The Most Reverend Melissa Skelton
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Jesus coming along side us and meeting us where we are

When many of us think about Easter, we think about Easter morning celebrations in our churches.  We think of someone vigorously proclaiming the Easter Gospel.  We think of an entire congregation singing victorious Easter hymns.  And we think of lilies, tulips, daffodils and all manner of flowers meant to demonstrate the new life springing up from the earth at this time of year. Yes, Easter is a bold celebration in most churches, and this is understandable given the boldness of a God who raises his crucified son from the dead that we might never be intimidated by death of any kind ever again.

But this year in the liturgical calendar is the year of Luke, and so we have a companion story of the resurrected Jesus that also takes place on the day of the resurrection. Part of that story is the story of Jesus meeting some disciples as they travel the road to Emmaus. This is a quieter encounter with the risen Lord, and it tells us much about how Jesus meets us, especially during the Easter season.

The story is this: Two disciples are walking along the road going away from the catastrophe of the crucifixion in Jerusalem when someone joins them along their journey.  The person, of course, is Jesus, but they do not recognize him.  Instead of revealing who he is, he asks them questions and is told of their disappointment and sadness at what has happened to the one whom they hoped would redeem Israel.  In response to this, Jesus teaches them about the ways in which Scripture has stated that the messiah would indeed suffer and die.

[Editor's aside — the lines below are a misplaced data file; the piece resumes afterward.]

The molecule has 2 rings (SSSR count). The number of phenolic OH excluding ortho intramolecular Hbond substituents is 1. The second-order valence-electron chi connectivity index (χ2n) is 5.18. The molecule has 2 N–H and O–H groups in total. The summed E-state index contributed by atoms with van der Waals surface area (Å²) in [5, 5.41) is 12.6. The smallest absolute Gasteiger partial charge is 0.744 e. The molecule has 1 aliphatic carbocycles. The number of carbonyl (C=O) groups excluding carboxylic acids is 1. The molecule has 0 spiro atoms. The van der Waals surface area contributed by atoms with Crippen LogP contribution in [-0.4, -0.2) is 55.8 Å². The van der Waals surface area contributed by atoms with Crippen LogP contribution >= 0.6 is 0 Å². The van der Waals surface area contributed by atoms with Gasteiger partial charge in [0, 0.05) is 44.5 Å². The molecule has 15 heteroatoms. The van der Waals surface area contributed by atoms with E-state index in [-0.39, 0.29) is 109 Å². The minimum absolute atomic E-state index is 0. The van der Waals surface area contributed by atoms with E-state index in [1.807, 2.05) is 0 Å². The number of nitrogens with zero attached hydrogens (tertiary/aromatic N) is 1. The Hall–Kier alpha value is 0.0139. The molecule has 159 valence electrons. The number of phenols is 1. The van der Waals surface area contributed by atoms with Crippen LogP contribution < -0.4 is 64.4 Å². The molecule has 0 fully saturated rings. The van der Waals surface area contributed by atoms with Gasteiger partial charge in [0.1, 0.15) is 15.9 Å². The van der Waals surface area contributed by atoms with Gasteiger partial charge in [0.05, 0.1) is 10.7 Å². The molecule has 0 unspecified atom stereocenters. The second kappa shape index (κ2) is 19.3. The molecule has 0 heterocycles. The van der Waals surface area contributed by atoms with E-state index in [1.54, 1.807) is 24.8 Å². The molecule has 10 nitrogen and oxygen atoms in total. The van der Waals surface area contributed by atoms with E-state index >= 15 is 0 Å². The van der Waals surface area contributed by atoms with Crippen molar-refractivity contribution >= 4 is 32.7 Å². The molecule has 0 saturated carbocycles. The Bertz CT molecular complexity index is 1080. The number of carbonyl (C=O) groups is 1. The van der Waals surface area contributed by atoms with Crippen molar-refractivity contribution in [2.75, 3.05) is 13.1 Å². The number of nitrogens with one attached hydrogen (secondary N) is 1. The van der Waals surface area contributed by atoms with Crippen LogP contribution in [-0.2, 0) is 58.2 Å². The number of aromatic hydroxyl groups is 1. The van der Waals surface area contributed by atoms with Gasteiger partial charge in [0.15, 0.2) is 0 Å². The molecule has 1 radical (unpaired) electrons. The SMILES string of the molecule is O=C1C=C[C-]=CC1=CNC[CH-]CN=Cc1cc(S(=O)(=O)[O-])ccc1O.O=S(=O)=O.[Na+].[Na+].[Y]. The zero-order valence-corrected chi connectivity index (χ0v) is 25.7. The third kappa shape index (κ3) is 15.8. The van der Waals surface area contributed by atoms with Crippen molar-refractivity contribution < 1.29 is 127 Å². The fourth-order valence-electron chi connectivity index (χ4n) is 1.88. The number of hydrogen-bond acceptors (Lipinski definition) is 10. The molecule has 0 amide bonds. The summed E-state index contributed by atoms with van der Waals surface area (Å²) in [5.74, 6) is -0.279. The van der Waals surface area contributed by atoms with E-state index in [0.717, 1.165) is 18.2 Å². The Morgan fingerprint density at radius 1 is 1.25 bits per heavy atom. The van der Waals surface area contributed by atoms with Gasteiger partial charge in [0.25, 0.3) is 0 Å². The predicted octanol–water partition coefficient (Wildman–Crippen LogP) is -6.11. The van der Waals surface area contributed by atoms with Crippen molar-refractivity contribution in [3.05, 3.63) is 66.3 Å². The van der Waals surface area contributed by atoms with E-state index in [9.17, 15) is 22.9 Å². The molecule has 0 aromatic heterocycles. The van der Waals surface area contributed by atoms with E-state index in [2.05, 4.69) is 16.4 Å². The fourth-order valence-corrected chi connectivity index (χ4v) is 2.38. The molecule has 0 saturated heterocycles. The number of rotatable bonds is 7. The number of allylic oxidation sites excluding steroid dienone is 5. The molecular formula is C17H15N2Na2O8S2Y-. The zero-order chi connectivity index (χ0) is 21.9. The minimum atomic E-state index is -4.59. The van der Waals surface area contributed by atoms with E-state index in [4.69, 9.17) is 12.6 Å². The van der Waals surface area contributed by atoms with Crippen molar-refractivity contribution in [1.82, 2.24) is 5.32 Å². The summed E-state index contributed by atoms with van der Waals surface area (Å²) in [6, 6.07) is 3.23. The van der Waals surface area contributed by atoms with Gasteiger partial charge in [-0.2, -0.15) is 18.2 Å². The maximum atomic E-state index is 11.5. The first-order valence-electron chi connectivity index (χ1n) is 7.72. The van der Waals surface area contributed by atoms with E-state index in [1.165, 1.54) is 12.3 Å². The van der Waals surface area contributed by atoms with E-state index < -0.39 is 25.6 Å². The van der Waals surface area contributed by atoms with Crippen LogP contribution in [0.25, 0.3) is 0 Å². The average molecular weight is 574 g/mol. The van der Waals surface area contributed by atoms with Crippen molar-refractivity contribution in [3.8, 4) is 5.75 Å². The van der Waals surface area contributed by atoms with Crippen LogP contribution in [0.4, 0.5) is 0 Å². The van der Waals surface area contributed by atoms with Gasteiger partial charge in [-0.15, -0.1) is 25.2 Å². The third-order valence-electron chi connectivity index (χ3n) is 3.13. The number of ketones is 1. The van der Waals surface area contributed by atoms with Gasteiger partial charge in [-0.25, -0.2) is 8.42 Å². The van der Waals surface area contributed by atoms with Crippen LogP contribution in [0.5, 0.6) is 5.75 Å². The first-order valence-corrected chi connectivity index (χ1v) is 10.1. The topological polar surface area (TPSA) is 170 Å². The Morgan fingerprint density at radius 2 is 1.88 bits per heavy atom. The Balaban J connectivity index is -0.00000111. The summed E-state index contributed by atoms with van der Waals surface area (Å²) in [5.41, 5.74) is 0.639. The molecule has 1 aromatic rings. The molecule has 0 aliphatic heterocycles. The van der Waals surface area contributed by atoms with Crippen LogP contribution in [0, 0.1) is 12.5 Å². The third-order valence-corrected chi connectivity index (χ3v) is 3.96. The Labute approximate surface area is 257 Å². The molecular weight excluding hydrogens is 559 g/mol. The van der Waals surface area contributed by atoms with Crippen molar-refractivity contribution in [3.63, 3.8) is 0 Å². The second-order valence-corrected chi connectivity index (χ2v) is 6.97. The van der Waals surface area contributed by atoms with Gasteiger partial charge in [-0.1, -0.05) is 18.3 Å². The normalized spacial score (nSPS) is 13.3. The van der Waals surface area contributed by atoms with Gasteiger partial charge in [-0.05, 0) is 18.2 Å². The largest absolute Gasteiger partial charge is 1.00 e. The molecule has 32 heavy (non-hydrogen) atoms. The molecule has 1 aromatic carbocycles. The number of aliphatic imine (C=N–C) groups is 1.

Evening falls as the party continues walking, and the disciples invite the stranger to come and to eat with them. The stranger accepts their invitation, and once they sit down at the table, he takes on the actions of the host. He takes the bread, blesses it, breaks it and gives it to them. At this moment they know who he is. Jesus then vanishes.

After reflecting on how their hearts earlier burned within them as he taught them about Scripture, they get up and make the journey at night back to Jerusalem where they tell the others that they have seen the risen Jesus and that he was known to them in the breaking of the bread.

And so in this Easter story, Jesus meets them (and us) along the road of our disappointment and confusion, especially as we try to understand that the messiah (just like us) has to lose life in order to find it anew and must enter into brokenness as a path to a new wholeness.  In this story Jesus meets them and us where we are, asking questions and listening before saying or doing anything.

And, of course, it’s in the middle of a meal, with Jesus as the host, as one who takes bread, blesses it, breaks it and gives it, that the disciples become aware of his resurrected presence and become energized to rejoin the others and begin the work they have been given them to do—to be as bread taken, blessed, broken and given for the life of the world.

And, so my friends, after the glorious celebration of the resurrection that is Easter Day, after the vigorous Easter proclamations, the glorious music, and the dazzling flowers, look for the one who comes to you along the road of your life, especially along your road of disappointment and confusion.  For there he is, our risen Lord, ready to listen to your story, ready to tell you that your story is connected to God’s bigger story of losing life to find it, of being broken open for the sake of a new wholeness.  There he is, ready to offer you the bread of heaven and the cup of blessing that are his body and blood.


  • An Icon submitted by Leslie Buck of St. Paul's, Vancouver in response to the Topic editor's use of a photograph of a mosaic depicting two men with Jesus from the facade of the Emmauskirche in Berlin. In his note Leslie wrote, "The icon (that illustrates our Archbishop's Easter message) portrays the disciples as men, but Luke writes that they were 'two of them', not that they were two men.  In fact, had they both been men he would have named them both and not just one of them. The anonymity of the second defines her status as a woman.  Here is another icon that puts it rather better."
  • And another depiction Both the icon and the photograph of the mosaic: Patrick Comerford
  • The place, Emmaus in Israel Photo: compuinfoto